9. Another great idea for when you get stuck is to type/write/just say out loud what you DO understand about the topic you’re covering. Then cover the assumptions you’re making and try to explain in as much detail as possible what you’re trying to grasp. You’ll often find that doing this reveals a glaring mistake that you hadn’t realised before and a little light will suddenly switch on… (Aaah… Got it!)

  10. Understand the power of teaching others to assist your own learning. The act of trying to teach a topic to someone else forces your mind to organise itself and can be incredibly revealing about your understanding of that area. Even if you just do it in your mind or out-loud to your bedroom/partner/cat! Study buddies are a great idea and massively enhance your study. They make it more social, more fun, more interesting, and give you a little competition. Get one!

  11. Keep a study diary. We use a PC based diary/journal called ‘iDailyDiary’ – it can be downloaded free from www.splinterware.com/products/idailydiary.htm. (It can also be installed on a USB stick, which is very handy; see their FAQ’s for info.) Maintain a log of when and what days you study so you can keep a tally of your effort. It’s very easy to fool yourself that you’re doing more study than you actually are!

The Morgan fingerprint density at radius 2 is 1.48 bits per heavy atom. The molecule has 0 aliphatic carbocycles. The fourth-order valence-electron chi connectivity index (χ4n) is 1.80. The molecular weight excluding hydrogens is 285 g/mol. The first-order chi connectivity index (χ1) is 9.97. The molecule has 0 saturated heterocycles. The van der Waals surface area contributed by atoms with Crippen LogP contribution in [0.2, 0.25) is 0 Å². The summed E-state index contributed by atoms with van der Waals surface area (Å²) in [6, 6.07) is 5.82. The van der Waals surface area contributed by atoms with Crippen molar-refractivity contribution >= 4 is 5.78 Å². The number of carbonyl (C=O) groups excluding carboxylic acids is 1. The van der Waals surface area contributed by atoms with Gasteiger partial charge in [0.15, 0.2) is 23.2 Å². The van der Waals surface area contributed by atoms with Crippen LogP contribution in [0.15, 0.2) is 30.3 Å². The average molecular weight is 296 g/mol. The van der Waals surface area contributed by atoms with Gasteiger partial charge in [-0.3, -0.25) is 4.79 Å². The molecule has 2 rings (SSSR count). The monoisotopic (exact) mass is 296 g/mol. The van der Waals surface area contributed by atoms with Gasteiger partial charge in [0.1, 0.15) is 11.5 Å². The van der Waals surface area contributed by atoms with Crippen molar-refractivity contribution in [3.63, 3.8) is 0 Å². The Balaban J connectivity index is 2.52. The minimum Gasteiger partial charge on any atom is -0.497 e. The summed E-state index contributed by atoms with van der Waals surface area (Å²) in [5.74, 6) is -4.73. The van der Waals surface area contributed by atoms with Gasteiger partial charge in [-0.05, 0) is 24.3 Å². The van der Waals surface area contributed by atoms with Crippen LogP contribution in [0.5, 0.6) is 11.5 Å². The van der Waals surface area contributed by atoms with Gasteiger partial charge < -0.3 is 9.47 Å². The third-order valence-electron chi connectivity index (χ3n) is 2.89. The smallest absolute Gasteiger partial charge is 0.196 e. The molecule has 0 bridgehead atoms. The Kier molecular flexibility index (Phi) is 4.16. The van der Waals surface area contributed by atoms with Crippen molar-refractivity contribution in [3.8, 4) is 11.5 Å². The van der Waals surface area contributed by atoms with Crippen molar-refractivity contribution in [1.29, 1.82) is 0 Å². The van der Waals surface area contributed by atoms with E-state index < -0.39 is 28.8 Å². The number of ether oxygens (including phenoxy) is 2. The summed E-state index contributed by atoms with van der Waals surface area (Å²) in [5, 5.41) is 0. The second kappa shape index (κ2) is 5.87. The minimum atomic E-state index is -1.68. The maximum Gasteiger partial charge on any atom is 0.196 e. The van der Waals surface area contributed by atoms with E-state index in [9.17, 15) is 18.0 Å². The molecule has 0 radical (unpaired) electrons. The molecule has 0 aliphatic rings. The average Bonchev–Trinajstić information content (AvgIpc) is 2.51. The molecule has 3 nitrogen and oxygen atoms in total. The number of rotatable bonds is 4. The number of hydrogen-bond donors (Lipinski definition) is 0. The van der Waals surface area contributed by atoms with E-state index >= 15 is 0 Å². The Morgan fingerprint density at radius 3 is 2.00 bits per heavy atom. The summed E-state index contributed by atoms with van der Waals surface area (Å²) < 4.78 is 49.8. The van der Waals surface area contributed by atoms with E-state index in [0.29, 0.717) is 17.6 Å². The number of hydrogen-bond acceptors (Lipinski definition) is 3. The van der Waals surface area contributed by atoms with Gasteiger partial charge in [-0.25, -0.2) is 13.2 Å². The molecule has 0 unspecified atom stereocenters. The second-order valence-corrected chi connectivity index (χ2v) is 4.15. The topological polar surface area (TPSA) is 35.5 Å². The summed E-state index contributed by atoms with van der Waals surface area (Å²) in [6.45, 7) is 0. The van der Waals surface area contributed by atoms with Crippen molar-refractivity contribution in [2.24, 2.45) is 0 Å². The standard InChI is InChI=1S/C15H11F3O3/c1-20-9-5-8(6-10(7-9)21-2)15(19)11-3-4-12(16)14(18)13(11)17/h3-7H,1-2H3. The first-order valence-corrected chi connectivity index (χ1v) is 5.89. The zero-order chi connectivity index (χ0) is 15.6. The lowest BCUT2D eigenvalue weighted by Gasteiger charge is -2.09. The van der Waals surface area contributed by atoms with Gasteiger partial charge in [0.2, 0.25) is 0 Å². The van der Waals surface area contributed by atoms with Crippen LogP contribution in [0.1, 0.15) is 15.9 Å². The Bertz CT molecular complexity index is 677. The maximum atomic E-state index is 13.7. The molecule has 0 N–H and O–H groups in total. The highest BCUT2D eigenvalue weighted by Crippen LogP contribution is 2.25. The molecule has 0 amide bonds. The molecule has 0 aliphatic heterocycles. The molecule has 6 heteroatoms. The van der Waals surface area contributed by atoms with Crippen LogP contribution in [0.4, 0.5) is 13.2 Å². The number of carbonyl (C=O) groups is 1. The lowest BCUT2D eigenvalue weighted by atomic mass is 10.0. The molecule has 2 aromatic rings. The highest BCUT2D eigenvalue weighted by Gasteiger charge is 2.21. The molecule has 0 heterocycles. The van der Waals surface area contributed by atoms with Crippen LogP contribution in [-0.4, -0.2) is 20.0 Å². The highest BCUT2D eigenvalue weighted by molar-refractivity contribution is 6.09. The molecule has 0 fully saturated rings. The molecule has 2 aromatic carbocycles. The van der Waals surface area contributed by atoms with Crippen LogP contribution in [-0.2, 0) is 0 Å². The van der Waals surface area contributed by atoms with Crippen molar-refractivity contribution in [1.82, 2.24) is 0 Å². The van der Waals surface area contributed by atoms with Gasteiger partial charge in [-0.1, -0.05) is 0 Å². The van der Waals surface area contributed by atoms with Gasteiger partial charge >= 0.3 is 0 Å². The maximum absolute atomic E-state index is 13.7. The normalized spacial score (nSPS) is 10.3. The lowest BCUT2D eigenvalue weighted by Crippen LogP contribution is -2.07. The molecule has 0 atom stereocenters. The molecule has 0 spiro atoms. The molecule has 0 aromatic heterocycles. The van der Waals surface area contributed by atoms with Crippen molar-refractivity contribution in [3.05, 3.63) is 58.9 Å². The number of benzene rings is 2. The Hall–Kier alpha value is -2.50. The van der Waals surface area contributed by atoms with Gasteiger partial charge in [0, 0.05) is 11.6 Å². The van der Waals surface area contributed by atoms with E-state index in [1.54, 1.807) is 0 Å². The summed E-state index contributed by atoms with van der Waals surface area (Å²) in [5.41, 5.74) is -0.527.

12. Keep a digital notepad (.txt) file on your desktop for 'scratch' notes, thoughts and questions. It's useful to have a single point of reference for everything that comes up while studying. Then you can 'brain-dump' and move on without worrying about forgetting something that you need to check on or research later. It's also a useful area for copying web-addresses etc of useful pages, forums and information. We use the free and excellent 'Programmers Notepad', which can be downloaded from www.pnotepad.org.

Research : Practice : Play


Remember and repeat this mantra: “Research, Practice & Play”...

To truly understand and take-in any area of study, you have to realise that being spoon-fed information and learning will always introduce limits on what you remember. You HAVE to get INVOLVED with the learning...

As you’re learning a new piece of information, make sure you research it externally as well. Get on to Google and look for posts, forums, articles and background on that area. This is a habit you need to instil so you build the depth of your knowledge as well as the breadth. It’s likely that thousands of people before you have covered the topic you’re learning about. Why not use their experience and observation to increase your understanding. This is an essential skill and something you have to get to grips with.

Once you’ve researched it, practice using the skill in any way you can. Practice is what locks something into your long-term memory.

Finally, ‘Play’ with the skill... Try things out... Mess around...

Learning doesn’t have to be boring – not by a long shot. It can be very creative, involving, fun and interesting. Only a lack of imagination will detract from it.

All these ideas work… but only if you actually USE them! GOOD LUCK!